Supergroups. They always sound so cool. Your favorite artists from your favorite bands joining forces like a musical Voltron to make magic. It so rarely actually works out. That mysterious creative alchemy required for a band to succeed is too often missing. Egos clash. Visions diverge. But then, other times, somehow, it all comes together perfectly. We asked you to pick the single greatest supergroup of all time, and you came back with great selections. Among the runners-up in the final tally: S.O.D., the Damned Things, Wear Your Wounds, Hesitation Wounds and Serpentine Dominion. But the cream of the crop? See the top five vote-getters below.
On paper, this never should have worked — one band with three high-profile, powerhouse vocalists. But somehow it fuckin' does work — and really fuckin' well. Featuring Sepultura and Soulfly icon Max Cavalera, Dillinger Escape Plan's frontmaniac Greg Puciato and Mastodon singer-bassist Troy Sanders (plus, on drums, originally, At the Drive-In's Dave Elitch, and then, Converge's Ben Koller), Killer Be Killed manages to mash together elements of its constituents' more-famed projects into something catchy, crushing and shockingly cohesive. From top to bottom, the band's self-titled debut is straight fire; we can only hope that rumors of a forthcoming follow-up are legit.
A cult favorite for good reason, Fantômas are an avant-metal supergroup full of dudes from other supergroups. Man of a thousand voices Mike Patton (Faith No More, Mr. Bungle, Tomahawk and too many other projects to name here). Drummer Dave Lombardo (Slayer and too many other projects to name here). Guitarist Buzz Osborne (Melvins, Venomous Concept). Bassist Trevor Dunn (also of Mr. Bungle and Tomahawk). The band's four studio albums, two live recordings and numerous splits and singles are all as weird and wonderful as you would hope from that lineup, and live onstage, they blew minds.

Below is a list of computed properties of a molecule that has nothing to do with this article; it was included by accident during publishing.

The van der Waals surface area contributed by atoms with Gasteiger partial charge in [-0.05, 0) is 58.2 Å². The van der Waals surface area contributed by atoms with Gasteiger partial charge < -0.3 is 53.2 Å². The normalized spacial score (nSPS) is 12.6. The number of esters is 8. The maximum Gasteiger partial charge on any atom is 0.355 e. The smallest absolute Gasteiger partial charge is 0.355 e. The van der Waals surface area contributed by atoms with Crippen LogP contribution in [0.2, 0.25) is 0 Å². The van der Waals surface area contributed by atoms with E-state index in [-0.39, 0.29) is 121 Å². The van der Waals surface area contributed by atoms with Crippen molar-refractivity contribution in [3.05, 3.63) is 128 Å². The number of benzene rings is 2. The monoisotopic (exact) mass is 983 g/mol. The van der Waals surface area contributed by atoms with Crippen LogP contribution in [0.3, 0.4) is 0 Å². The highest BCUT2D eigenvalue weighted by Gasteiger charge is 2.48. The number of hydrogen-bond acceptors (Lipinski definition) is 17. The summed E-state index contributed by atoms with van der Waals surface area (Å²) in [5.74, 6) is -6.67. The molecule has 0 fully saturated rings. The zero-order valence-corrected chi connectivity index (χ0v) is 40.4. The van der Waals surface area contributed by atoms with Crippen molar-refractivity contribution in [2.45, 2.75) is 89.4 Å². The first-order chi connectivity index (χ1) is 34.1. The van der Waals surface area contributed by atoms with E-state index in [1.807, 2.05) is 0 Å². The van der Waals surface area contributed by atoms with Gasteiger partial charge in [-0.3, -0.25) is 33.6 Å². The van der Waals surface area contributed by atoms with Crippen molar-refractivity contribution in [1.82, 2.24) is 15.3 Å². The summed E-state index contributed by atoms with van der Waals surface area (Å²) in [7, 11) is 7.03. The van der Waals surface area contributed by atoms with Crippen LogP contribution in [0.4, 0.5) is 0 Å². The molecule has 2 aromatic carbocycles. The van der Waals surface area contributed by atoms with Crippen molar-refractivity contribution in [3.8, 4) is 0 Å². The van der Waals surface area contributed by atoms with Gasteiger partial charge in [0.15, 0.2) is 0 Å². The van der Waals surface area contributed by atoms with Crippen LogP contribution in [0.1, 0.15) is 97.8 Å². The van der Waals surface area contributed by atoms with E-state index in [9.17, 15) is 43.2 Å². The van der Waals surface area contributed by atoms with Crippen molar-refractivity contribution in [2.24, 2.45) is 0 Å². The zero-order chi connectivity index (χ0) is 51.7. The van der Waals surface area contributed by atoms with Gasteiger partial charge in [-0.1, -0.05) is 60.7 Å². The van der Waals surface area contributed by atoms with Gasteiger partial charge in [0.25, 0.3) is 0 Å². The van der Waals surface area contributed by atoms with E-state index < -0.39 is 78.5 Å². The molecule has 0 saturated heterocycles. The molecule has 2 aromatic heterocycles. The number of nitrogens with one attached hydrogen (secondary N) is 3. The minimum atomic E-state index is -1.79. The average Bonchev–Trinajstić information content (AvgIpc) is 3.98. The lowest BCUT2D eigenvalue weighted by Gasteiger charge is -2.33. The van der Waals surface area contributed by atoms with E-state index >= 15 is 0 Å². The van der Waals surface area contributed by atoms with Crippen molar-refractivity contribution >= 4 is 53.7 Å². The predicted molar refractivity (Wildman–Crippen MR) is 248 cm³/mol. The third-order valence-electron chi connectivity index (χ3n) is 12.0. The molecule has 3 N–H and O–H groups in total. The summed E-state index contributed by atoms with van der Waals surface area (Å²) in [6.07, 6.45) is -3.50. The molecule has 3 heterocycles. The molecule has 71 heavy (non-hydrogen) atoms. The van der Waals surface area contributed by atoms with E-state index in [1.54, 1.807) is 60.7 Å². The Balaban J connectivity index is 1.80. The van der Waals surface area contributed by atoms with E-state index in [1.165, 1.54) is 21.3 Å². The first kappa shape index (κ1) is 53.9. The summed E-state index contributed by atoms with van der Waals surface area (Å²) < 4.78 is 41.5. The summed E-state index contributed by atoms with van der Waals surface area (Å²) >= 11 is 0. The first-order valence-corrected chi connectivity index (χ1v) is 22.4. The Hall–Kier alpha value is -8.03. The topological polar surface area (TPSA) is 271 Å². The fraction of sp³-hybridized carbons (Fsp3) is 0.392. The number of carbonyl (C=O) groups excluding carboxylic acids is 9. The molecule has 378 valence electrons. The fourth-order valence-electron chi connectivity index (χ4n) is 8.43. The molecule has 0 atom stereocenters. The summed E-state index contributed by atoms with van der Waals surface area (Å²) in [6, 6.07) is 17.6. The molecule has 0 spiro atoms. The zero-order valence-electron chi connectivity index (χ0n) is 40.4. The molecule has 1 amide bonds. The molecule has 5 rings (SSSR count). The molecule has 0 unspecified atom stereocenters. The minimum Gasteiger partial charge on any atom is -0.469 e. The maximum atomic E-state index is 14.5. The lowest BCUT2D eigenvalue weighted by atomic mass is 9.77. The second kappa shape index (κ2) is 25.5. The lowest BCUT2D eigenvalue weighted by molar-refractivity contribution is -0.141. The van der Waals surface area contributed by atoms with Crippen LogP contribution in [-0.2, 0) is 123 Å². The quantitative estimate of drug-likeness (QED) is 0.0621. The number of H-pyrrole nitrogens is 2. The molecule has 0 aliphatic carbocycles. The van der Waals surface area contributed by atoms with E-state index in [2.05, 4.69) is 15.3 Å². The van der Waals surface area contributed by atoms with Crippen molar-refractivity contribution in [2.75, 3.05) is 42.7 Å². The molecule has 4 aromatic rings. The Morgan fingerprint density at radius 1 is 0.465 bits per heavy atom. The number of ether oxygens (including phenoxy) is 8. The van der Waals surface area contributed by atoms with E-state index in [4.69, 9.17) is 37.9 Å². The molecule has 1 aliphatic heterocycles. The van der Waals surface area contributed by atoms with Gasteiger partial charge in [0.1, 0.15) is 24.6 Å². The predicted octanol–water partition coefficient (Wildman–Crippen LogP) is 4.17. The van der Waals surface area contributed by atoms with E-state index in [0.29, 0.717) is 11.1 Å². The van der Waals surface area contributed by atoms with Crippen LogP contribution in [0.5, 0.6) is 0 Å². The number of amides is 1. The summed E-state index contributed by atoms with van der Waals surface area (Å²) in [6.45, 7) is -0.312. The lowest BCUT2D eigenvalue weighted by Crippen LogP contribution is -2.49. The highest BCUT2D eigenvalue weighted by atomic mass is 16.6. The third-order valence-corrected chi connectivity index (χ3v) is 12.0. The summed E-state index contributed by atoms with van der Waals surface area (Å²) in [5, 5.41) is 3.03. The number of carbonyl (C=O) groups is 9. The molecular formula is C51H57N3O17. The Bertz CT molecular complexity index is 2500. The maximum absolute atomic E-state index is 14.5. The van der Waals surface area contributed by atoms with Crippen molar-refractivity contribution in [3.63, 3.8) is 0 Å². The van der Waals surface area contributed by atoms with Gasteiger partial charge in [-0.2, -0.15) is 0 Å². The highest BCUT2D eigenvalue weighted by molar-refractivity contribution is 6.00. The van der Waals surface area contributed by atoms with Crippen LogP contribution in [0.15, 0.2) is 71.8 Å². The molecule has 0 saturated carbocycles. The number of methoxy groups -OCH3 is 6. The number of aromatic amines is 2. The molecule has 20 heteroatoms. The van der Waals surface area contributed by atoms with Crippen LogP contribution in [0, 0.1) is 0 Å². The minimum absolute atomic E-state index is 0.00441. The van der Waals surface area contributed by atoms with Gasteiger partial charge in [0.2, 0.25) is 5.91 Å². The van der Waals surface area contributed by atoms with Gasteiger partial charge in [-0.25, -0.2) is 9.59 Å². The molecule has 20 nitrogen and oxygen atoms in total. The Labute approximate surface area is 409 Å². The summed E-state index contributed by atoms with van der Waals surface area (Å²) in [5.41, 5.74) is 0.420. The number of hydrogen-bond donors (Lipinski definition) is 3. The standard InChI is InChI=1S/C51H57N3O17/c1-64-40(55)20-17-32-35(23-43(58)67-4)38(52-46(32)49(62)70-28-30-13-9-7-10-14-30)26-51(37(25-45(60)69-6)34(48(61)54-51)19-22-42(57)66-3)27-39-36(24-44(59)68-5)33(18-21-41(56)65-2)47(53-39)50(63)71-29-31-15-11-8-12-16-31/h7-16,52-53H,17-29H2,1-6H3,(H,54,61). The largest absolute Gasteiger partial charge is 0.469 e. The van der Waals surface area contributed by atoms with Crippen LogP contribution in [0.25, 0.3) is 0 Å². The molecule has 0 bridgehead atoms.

How do you replace a frontman as incendiary as Zack de la Rocha? For one, you don't. For two, you enlist Chris Cornell, grunge giant with Plantian pipes. If Audioslave's self-titled debut came across a little too much like a mash-up of Rage Against the Machine and Soundgarden, the band defined their own identity on its two follow-ups, Out of Exile and Revelations, introducing elements of funk, soul and R&B into their sleek, hard-rock onslaught. Tom Morello has said there's unreleased material sitting in a vault somewhere; no word on whether we'll ever get to hear it.
Spearheaded by Guns N' Roses' Slash, Duff McKagan and Matt Sorum, this then-yet-to-be-named band embarked on an exhaustive search for a vocalist, a process that was documented by VH1. They eventually landed their white whale, Scott Weiland, who had originally declined to audition for the group while his main outfit, Stone Temple Pilots, was still active. Dubbed Velvet Revolver, a perfect moniker for their glammy, dangerous sound, the supergroup won a Grammy for 2004's "Slither," and during their six-year run, left an enduring mark on the rock landscape.
Really, could any band other than Down land at the No. 1 spot here? We think not. The all-star southern sludge collective boasts a sound as massive and monumental as its lineup, a roster filled out in its most classic incarnation by Pantera's Philip Anselmo, Corrosion of Conformity's Pepper Keenan, Crowbar's Kirk Windstein and Eyehategod's Jimmy Bower, assisted by a revolving cast of bass players: Crowbar's Todd Strange, Pantera's Rex Brown, Goatwhore's Pat Bruders. The band's seminal debut, NOLA, turns 25 later this year, making now an ideal moment to crown them the superest supergroup of them all.